Forgiveness and Consequences: Homework

Forgiveness was the hardest lesson for me when I became a Christian and it took a lot of time for me to let go of hurts mostly because I still live with the consequences of someone else’s sins. But now I’m free of anger and bitterness. It is my hope to help others who are struggle with forgiveness by sharing last week’s homework assignment. Much love my friends.

Assignment instructions: discuss, “what are your thoughts and strategies for promoting forgiveness in the marital relationship? Within your answer, provide a respectful critique of forgiveness as either a primarily emotion-based or cognitive-based process.” Then respond to two classmates and provide feedback.

My Thoughts

Forgiveness is at the core of Christian belief in what Jesus has done for us on the cross. Jesus stated, “Father, forgive them, for they do not know what they are doing” (New International Version, 2011, Luke 23:34). Just as they did not know what they were doing to Jesus, many times, couples do not realize the effects of their actions on their spouse. Therefore, forgiveness becomes necessary to maintain a healthy marital relationship. According to Beck et al. (2017, p. 250), the “willingness to forgive and be forgiven has been identified as one of the most important characteristics contributing to high levels of marital satisfaction and longevity.”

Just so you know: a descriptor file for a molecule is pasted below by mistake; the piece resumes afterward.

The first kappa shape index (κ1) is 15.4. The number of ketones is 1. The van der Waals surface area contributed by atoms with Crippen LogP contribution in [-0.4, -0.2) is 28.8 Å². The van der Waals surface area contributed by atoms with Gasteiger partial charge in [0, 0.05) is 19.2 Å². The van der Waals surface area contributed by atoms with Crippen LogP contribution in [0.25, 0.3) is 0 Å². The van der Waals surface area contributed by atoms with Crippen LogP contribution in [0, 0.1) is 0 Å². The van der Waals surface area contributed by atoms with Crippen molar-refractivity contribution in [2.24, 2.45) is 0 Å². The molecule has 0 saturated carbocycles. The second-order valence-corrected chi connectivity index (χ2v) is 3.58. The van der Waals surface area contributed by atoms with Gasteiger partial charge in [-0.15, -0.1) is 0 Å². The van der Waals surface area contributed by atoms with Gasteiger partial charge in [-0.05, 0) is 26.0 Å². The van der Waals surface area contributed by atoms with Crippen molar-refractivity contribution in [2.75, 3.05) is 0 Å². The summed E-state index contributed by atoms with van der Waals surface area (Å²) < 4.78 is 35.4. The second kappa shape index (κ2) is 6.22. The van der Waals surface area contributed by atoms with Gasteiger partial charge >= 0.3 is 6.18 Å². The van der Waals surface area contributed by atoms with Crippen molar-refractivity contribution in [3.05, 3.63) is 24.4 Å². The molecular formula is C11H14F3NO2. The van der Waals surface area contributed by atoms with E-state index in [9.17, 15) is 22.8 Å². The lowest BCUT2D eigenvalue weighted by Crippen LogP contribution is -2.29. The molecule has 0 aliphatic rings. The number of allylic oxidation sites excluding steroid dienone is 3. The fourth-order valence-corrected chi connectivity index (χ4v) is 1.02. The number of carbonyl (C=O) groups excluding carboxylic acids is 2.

Additionally, developing healthy strategies for promoting forgiveness in the marriage is essential to its success. Ripley and Worthington “states there are two types of forgiveness: decisional and emotional” (Ripley & Worthington, 2014, p. 287). Decisional forgiveness is the cognitive (mental) process of agreeing to forgive someone. Forgiveness can sometimes be done quickly; however, it may leave the person feeling unforgiving (Ripley & Worthington, 2014). Emotional-based forgiveness is a process of working through the emotions involved with forgiveness which can take time and can be emotionally messy. Beck et al.’s (2017) study show that couples with high levels of anxious and avoidant hostile feelings were less likely to forgive or have a more challenging time forgiving. Therefore, it becomes imperative for counselors to have a variety of knowledge in forgiveness techniques and how to prepare couples to offer and receive forgiveness from their spouses. For example, the FREE Intervention 21-1: Preparing for Forgiveness shows counselors several techniques to aid couples to forgive one another, such as increased empathy for spouses, emotional softening, soft start-up, emotional regulation, and/or seeking spiritual wisdom (Ripley & Worthington, 2014). However, when there are high feelings of hostility and resentment between couples, counselors may need to combine other strategies and avenues of forgiveness to increase the chance of forgiveness. Finally, it is also crucial for counselors to be aware when decisional forgiveness is beneficial, but reconciliation is not, such as in abuse cases where the relationship is unhealthy for the spouse or children. Forgiveness, in this case, should be done individually and only when the person is ready to forgive without being coerced into it.

References

Beck, A. R., Ruhlmann, L. M., Durtschi, J. A., & Brown, C. C. (2017). Can’t shake it off? attachment moderates the link between hostility and forgiveness. The American Journal of Family Therapy, 45(5), 250-263. https://doi.org/10.1080/01926187.2017.1365664

New International Version. (2011). Bible Gateway. https://www.biblegateway.com

Ripley, J. S. & Worthington, E. L. (2014). Couple therapy: A new hope-focused approach. Intervarsity Press.

My professor had asked me a question so one of my responses was to her question.

Hello Professor Pinkston,